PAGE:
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Didier Faustino’s “Exploring Dead Buildings 2.0” at the Havana Biennal (image courtesy Didier Faustino)

Numerous articles and books have been written about the effect of the United States’ embargo against Cuba, and as the two countries begin repairing diplomatic relations, there will likely be many more to come. Amid those academic treatises, French artist Didier Faustino offers a more poetic reflection at this year’s Havana Biennial on how five decades of sanctions have impacted Cuban youth.

Faustino’s “Exploring Dead Buildings 2.0” centers on the Modernist School of Ballet, commissioned by Fidel Castro and Che Guevara after the Cuban Revolution as one of five art schools they hoped would give Cuba “the most beautiful academy of arts in the world.”

Havana’s School of Modernist Ballet (image courtesy Didier Faustino) (click to enlarge)

Italian architect Vittorio Garatti designed the school as a cluster of red brick and terra-cotta tile pavilions with ballooning domes, representative of Cuban optimism. Construction began in 1961, but the blockade that followed during the Cuban Missile Crisis of 1962 had dire economic implications for the project. By 1965, the unfinished building was abandoned.

For the past month, however, a young man has been wandering through the ruins. He wears a wire cage around his upper body, symbolic of how travel and trade bans have restricted the mobility and potential of Cuba’s youth. “I wanted to portray a Cuban youth, captive of the island and trapped by the historic failures of the utopian models,” Faustino told Hyperallergic.

Didier Faustino’s “Exploring Dead Buildings 2.0” at the Havana Biennal (image courtesy Didier Faustino)

Mounted on the rig is a camera that records the man’s peripatetic exploration for use in a future film. “The performers that wear the cameras are like ‘operators,’” Faustino said. “They capture their trajectories and the information of a society in disrepair.” The landscape before them becomes a manifestation of the disillusionment that has settled over the younger generation.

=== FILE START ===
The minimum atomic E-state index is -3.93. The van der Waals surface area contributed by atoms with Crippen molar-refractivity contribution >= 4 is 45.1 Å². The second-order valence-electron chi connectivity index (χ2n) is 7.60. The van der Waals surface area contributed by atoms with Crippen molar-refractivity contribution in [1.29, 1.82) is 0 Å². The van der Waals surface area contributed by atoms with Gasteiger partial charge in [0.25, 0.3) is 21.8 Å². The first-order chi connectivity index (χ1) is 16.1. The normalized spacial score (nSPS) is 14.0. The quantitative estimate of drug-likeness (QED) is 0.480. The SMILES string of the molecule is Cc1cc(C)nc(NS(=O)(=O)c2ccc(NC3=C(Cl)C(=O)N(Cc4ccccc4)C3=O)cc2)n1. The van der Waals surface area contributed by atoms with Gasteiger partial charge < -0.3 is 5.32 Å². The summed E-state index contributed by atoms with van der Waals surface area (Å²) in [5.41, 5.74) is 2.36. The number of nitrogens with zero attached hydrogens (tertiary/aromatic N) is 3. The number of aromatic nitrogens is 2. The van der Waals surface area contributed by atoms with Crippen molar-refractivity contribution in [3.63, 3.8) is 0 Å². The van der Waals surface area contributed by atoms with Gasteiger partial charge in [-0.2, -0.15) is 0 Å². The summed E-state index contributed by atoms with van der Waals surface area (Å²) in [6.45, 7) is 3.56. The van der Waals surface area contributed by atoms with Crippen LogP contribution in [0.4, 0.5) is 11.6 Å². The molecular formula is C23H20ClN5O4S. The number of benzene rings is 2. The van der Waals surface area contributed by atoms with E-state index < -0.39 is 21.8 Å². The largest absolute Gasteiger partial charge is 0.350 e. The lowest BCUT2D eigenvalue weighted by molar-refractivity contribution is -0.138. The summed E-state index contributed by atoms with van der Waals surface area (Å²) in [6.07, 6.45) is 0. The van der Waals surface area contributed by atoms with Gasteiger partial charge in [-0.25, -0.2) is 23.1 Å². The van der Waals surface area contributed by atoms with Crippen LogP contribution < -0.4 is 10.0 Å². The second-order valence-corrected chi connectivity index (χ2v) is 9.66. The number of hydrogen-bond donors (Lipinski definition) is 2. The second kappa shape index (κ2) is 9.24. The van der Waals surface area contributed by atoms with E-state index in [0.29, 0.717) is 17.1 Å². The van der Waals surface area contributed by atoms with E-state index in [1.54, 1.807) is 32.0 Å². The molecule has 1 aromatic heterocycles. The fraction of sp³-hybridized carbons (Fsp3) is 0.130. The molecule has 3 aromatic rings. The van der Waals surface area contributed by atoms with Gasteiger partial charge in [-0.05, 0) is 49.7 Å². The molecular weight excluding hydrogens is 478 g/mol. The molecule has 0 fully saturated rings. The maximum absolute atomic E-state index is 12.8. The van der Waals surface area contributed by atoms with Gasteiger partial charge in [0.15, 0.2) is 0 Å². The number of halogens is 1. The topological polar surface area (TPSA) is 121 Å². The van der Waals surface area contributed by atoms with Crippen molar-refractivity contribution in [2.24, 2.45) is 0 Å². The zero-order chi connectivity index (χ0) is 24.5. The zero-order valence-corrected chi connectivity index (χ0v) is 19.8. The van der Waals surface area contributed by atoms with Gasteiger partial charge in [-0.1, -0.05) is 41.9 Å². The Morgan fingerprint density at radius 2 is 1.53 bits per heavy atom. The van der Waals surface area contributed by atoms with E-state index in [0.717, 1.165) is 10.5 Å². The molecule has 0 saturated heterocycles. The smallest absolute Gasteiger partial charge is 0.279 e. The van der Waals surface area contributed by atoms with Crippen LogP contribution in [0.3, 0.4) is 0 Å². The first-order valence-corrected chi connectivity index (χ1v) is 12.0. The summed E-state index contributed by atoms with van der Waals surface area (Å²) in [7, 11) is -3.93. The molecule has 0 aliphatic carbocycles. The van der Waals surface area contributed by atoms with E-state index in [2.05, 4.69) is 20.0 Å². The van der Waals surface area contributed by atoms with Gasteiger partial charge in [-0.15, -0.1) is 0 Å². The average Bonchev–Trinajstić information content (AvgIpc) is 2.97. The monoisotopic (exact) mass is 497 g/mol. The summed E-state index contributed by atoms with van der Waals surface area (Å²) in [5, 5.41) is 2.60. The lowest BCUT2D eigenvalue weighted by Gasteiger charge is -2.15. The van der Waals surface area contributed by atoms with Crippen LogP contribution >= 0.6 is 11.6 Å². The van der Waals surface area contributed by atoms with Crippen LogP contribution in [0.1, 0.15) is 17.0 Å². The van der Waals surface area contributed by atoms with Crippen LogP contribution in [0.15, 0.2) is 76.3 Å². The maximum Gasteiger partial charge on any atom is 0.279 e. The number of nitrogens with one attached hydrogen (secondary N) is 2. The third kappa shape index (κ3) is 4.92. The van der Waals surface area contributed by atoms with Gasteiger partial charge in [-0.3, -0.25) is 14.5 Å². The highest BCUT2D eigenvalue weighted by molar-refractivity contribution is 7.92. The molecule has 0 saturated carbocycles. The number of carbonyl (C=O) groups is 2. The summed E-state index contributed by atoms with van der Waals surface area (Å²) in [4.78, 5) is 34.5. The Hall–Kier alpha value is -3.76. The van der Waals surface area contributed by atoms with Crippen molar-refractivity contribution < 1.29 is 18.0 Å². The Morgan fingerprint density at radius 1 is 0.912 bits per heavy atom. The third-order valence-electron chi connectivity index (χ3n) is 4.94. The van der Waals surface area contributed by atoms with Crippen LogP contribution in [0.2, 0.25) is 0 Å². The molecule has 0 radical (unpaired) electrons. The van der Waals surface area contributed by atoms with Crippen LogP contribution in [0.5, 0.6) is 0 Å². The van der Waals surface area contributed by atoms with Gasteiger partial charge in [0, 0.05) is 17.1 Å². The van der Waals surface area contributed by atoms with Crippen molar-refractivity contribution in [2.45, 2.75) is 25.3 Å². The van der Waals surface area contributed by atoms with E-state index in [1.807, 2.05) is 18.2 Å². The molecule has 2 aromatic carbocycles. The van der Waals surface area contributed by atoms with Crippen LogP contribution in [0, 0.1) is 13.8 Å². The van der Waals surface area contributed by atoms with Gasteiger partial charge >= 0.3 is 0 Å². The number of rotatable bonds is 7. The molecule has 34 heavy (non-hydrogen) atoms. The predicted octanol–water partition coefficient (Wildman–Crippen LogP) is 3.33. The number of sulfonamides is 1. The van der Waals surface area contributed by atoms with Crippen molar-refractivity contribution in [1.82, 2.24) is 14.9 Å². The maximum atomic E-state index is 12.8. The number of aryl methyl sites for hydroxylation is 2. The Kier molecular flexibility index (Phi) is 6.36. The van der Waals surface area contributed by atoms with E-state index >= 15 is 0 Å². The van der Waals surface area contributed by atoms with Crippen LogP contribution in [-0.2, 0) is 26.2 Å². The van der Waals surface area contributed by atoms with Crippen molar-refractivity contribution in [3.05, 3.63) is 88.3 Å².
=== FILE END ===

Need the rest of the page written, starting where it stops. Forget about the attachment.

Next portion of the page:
While the Havana project captures that defining mood, it may not reflect the school’s future. In 2012, Cuban ballet dancer Carlos Acosta partnered with British architect Norman Foster to conduct a feasibility design study for restoring the structure. Though the plan was somewhat controversial, it showed that Cubans have not forgotten about the school. There may yet be pirouetting one day in its halls.

Didier Faustino’s “Exploring Dead Buildings 2.0” at the Havana Biennal (image courtesy Didier Faustino)

Didier Faustino’s “Exploring Dead Buildings 2.0” at the Havana Biennal (image courtesy Didier Faustino)

Didier Faustino’s “Exploring Dead Buildings 2.0” at the Havana Biennal (image courtesy Didier Faustino)

The 2015 Havana Biennial continues at sites around Havana, Cuba, through today, June 22.

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Laura C. Mallonee

Laura C. Mallonee is a Brooklyn-based writer. She holds an M.A. in Cultural Reporting and Criticism from NYU and a B.F.A. in painting from Missouri State University. She enjoys exploring new cities and...